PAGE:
In response, local states called out the national guard, state governors and mayors proclaimed curfews, and police forces went on what can only be called a nationwide police riot. The police committed thousands of assaults on nonviolent protesters, unleashed chemical weapons such as tear gas and pepper spray on peaceful demonstrators, and blinded journalists with rubber bullets. As of June 12, the US Press Freedom Tracker counted 405 attacks by police on reporters.

 

This wave of police brutality had exactly the same effect on the protests as pouring kerosene on a raging bonfire. Journalists became even more determined to cover the protests, while ordinary citizens were furious. Each police beating, assault, and act of violence was recorded on thousands of smartphones and instantly uploaded online, triggering fresh waves of protesters.

 

By early June, the movement had spread to every hamlet, town, city and state in all fifty American states, while solidarity marches began to take place all across the planet. As of June 12, protests have occurred in 3,145 towns and cities around the world. In America proper, the protests were not just ubiquitous, they were universally popular. The Washington Post conducted a poll on June 9 and discovered that a mind-boggling 74% of Americans supported the protests.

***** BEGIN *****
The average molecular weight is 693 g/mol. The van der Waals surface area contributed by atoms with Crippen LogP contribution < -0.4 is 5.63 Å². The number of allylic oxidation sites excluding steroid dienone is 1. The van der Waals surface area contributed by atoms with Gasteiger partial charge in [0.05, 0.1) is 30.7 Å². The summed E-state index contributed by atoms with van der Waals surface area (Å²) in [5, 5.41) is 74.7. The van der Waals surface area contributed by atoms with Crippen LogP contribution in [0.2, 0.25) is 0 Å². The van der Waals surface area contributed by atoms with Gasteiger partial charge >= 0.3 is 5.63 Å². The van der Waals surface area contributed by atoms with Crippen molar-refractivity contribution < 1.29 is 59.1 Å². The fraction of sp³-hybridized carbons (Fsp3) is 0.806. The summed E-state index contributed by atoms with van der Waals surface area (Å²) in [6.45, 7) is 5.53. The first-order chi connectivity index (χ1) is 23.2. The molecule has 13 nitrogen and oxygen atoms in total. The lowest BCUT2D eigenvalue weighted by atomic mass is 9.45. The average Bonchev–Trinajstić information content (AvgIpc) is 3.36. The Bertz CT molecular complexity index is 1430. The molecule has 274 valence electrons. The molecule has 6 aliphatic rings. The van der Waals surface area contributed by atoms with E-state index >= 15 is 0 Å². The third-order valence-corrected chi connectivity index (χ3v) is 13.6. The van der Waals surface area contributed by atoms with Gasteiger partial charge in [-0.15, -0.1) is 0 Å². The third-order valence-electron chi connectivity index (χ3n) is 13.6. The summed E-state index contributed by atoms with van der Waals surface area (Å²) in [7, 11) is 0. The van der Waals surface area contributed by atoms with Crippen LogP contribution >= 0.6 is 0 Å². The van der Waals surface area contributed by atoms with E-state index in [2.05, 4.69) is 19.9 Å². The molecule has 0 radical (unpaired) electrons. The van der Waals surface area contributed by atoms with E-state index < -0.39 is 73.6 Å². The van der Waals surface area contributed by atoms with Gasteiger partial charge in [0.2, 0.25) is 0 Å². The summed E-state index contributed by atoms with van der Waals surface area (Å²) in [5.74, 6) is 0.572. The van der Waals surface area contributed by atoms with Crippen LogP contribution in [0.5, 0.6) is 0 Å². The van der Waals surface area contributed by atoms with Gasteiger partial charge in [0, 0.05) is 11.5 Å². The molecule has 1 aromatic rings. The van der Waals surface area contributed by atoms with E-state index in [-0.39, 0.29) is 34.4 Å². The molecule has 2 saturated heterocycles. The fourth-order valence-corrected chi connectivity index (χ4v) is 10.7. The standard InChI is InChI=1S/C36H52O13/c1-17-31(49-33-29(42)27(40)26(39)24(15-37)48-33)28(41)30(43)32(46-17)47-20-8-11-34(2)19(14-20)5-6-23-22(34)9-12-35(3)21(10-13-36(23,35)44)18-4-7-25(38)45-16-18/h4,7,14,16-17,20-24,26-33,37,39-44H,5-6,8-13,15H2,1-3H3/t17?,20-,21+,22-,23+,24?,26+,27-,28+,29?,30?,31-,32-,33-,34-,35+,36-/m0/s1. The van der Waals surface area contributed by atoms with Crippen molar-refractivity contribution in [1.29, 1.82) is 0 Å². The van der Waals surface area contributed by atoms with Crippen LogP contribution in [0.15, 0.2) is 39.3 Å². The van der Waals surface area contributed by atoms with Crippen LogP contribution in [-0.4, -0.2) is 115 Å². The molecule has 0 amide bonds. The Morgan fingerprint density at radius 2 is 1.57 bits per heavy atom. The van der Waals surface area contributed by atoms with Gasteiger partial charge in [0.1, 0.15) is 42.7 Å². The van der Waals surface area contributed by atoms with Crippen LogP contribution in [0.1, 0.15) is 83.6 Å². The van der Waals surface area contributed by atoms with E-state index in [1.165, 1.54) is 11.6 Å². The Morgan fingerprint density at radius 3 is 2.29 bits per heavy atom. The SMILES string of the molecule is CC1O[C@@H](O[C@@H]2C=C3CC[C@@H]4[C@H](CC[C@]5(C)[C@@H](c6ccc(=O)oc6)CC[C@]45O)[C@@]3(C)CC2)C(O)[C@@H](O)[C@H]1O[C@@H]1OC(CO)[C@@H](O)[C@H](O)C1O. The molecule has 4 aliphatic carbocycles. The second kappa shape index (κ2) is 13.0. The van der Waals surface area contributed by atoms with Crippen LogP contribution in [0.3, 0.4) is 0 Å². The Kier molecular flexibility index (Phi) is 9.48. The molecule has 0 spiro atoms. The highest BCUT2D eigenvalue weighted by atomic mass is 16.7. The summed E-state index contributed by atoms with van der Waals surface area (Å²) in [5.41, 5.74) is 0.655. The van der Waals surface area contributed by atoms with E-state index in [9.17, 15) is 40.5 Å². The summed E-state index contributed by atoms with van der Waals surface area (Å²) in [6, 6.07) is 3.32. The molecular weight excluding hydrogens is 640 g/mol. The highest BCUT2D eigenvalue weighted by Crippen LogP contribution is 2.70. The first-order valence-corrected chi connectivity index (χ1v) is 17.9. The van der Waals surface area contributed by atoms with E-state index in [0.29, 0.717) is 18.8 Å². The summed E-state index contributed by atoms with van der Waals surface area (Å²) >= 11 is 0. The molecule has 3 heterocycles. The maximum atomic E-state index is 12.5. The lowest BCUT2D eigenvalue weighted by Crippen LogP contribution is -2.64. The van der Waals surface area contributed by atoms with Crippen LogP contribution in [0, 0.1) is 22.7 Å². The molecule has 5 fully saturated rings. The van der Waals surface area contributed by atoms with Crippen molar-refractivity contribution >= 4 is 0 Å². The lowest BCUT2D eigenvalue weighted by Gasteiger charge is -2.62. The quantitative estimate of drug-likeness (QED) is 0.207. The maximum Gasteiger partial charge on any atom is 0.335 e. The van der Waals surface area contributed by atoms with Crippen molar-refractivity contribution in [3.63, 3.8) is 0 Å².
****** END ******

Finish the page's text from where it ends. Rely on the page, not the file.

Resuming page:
Within the span of a single month, the Black Lives Matter protest movement created in 2015 went from the fringes of the political landscape to the conventional wisdom of three-quarters of American citizens.

 

Major corporations, sports industries, and media firms have rushed to announce their condemnation of all forms of racism and their support for Black Lives Matter. The tidal wave of change has been so vast that arch-conservative Republican Senator Mitt Romney announced his support for the Black Lives Matters movement and marched in a protest march, while the auto racing league NASCAR banned the display of the Confederate flag — one of the oldest symbols of white supremacy in America — at its events.